The resilience institute says that “Resilience is defined as the psychological ability to adapt and cope with stress and “bounce back” (or forward) from negative occurrences.”[1] But they also point out the harms of over-emphasising the value of resilience. You might persist in an unattainable goal when you should stop and redirect your energies. You might start to deny reality and your own feelings, leaving grief and distress unprocessed, and failing to address soluble problems. You might not take time to look after yourself, to rest and recuperate, and to find things to love and to make you laugh.

More concerningly, other people might use ‘resilience’ to dismiss your problems. They might tell you off for lacking ‘aspiration’ and blame you for not pursuing unattainable goals. Rather than help to end poverty, deprivation, and illness, they simply tell you that you wouldn’t be suffering in those situations if only you had more resilience. As though the problem is not the lack of necessities, but the lack of being able to cope with a lack of necessities.

Greater resilience is not necessarily a good thing. It is associated with over-inflated self-confidence and belief in one’s capacities. It may come with excessive dismissal of other people’s critiques, and a lack of self-awareness and self-analysis. Self-enhancement – improving one’s self-esteem by considering oneself to exhibit positive traits, or by crediting oneself with successes – is associated with resilience, but also with being less well socially adjusted and less honest. This is not unusual: any over-focus on one’s ‘strengths’ can lead to problems, including the over-application of that strength.

I agree with much of what Steniszewski says about needing decent homes that aren’t overcrowded; safe and homely spaces for children to socialise in; affordable housing; access to childcare. Where I disagree is that these things can be achieved by less (up-front) government. Rather, I think these things require government to impose regulations that insist on a certain minimum house size, or a neighbourhood layout that includes safe spaces to play and reduces the need for cars. And they need government investment: government spending on childcare at the true cost, not an inadequate amount that childcare providers must top-up by other means; government spending on parental leave; government spending on social housing; government spending on public parks and other green areas; government spending to ensure the shops, GPs, dentists, pharmacists, schools and so on that are needed are all within easy walking distance of a new-built community.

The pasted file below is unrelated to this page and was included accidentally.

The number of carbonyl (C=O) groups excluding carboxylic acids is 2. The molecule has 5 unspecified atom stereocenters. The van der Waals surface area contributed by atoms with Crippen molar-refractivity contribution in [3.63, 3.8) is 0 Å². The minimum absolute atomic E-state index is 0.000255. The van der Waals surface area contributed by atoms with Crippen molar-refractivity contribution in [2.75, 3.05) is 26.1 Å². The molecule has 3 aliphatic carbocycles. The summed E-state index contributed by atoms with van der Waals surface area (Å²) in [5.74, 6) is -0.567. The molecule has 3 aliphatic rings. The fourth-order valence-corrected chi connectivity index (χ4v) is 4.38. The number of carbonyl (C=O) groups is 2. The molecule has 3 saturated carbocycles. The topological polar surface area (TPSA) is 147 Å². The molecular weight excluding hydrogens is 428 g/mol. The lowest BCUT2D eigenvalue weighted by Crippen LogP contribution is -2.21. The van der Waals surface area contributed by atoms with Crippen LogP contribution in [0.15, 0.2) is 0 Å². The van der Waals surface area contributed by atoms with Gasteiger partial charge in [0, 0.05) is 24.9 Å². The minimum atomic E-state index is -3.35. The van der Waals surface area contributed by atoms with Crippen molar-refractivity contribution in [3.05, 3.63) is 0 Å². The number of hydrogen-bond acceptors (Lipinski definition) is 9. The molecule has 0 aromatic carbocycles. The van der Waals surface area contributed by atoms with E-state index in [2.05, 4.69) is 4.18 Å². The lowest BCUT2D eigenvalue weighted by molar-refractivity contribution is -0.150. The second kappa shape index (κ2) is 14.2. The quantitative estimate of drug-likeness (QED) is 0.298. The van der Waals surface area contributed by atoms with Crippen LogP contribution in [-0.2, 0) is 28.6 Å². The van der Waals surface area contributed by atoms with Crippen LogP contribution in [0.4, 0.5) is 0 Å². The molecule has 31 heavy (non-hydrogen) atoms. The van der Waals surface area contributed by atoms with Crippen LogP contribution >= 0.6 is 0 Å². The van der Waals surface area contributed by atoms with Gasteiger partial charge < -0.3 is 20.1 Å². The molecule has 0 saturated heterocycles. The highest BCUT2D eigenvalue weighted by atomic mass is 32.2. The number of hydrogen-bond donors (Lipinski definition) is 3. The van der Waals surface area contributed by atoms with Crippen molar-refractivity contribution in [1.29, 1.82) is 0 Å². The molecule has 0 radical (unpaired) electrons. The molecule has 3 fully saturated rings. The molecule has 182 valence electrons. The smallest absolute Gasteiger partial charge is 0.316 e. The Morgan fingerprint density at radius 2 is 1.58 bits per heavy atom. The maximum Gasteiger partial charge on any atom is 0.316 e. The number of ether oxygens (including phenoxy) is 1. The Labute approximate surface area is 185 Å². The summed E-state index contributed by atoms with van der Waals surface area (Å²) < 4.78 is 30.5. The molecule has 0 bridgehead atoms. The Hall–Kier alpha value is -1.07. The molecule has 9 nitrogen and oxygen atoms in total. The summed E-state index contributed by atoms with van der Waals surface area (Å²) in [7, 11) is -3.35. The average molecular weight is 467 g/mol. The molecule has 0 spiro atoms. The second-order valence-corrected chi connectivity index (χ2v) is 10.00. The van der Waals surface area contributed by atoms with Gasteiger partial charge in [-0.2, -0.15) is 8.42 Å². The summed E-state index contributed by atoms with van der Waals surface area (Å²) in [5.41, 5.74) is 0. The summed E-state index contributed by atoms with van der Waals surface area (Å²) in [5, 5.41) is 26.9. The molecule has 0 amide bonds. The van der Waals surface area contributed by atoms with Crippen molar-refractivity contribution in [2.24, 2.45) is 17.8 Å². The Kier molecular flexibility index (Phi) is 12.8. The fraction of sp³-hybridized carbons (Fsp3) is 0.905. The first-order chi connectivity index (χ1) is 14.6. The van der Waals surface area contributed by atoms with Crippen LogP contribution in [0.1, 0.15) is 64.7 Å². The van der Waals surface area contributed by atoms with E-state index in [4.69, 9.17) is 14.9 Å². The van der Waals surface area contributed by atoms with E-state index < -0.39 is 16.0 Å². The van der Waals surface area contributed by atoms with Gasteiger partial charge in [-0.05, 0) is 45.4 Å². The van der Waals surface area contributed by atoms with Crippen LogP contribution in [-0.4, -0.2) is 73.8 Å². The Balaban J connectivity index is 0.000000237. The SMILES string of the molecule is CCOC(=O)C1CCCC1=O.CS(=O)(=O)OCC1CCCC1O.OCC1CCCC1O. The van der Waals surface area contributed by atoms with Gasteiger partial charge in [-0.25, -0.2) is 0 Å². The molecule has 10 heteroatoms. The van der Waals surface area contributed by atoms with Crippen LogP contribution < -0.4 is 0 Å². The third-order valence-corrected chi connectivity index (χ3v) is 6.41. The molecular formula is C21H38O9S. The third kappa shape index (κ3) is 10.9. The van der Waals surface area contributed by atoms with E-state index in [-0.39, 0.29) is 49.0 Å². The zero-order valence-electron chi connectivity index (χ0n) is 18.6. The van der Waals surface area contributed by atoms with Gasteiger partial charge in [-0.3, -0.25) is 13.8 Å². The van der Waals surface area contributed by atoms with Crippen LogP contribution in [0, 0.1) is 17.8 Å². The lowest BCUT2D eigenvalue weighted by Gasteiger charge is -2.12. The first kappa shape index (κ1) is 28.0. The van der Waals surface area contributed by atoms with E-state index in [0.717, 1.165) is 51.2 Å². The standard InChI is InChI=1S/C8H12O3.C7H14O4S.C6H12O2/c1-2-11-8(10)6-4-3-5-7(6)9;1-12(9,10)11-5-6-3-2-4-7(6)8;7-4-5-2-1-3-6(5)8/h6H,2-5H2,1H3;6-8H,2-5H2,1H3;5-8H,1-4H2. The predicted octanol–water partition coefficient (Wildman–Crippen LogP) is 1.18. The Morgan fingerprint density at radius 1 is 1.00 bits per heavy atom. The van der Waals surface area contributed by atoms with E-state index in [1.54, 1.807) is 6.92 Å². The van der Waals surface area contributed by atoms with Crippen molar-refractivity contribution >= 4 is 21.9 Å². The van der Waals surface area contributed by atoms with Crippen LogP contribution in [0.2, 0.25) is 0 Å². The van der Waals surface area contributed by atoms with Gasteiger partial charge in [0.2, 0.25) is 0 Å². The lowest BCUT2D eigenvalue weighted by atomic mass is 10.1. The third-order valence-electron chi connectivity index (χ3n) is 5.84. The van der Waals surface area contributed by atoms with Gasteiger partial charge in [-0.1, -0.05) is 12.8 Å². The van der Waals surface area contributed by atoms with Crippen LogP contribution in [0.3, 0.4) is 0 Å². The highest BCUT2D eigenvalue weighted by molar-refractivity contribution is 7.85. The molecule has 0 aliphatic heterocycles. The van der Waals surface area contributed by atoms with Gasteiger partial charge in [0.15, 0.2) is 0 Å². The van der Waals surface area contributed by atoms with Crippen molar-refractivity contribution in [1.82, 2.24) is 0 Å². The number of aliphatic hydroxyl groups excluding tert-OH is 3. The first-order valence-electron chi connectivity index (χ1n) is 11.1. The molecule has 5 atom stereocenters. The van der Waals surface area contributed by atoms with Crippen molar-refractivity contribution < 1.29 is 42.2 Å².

I’m not worried about a falling fertility rate, however. It seems a simple fact that the earth cannot sustain an ever-growing population. At some point, therefore, the fertility rate must fall. The trick is to adapt to that and a population with relatively more pensioners, not to put off the inevitable by seeking to increase the number of children.

Steniszewski wants to prioritise first-time buyers. I’m afraid the problem is much deeper than that. There are simply too many jobs that don’t lead to careers and instead see people ending, not starting, their working lives on £25k. That £25k in your 40s or 50s is simply not going to buy you a house. I say 40s or 50s, not 60s, because by their 60s these people have long since had to withdraw from the workforce due to chronic physical illness or injury induced by their work.

Then Steniszweksi wants to incentivise older people to downsize. If the mere freeing up of large amounts of capital isn’t enough incentive, I don’t know what is. But the retired people whom I know who are fortunate enough to be homeowners want to live in homes where their children and grandchildren can come to visit. The older people who ‘under-occupy’ their social housing already face an ‘incentive’ to move, through the Bedroom Tax, but they have nowhere to move to. They are punished for the failure of previous governments to allow councils to build one-bed social housing, or indeed enough social housing.

I agree with everything that Steniszweski is calling for. I agree that it will reduce downstream costs. I just disagree that it will be achieved by anything other than a bigger government.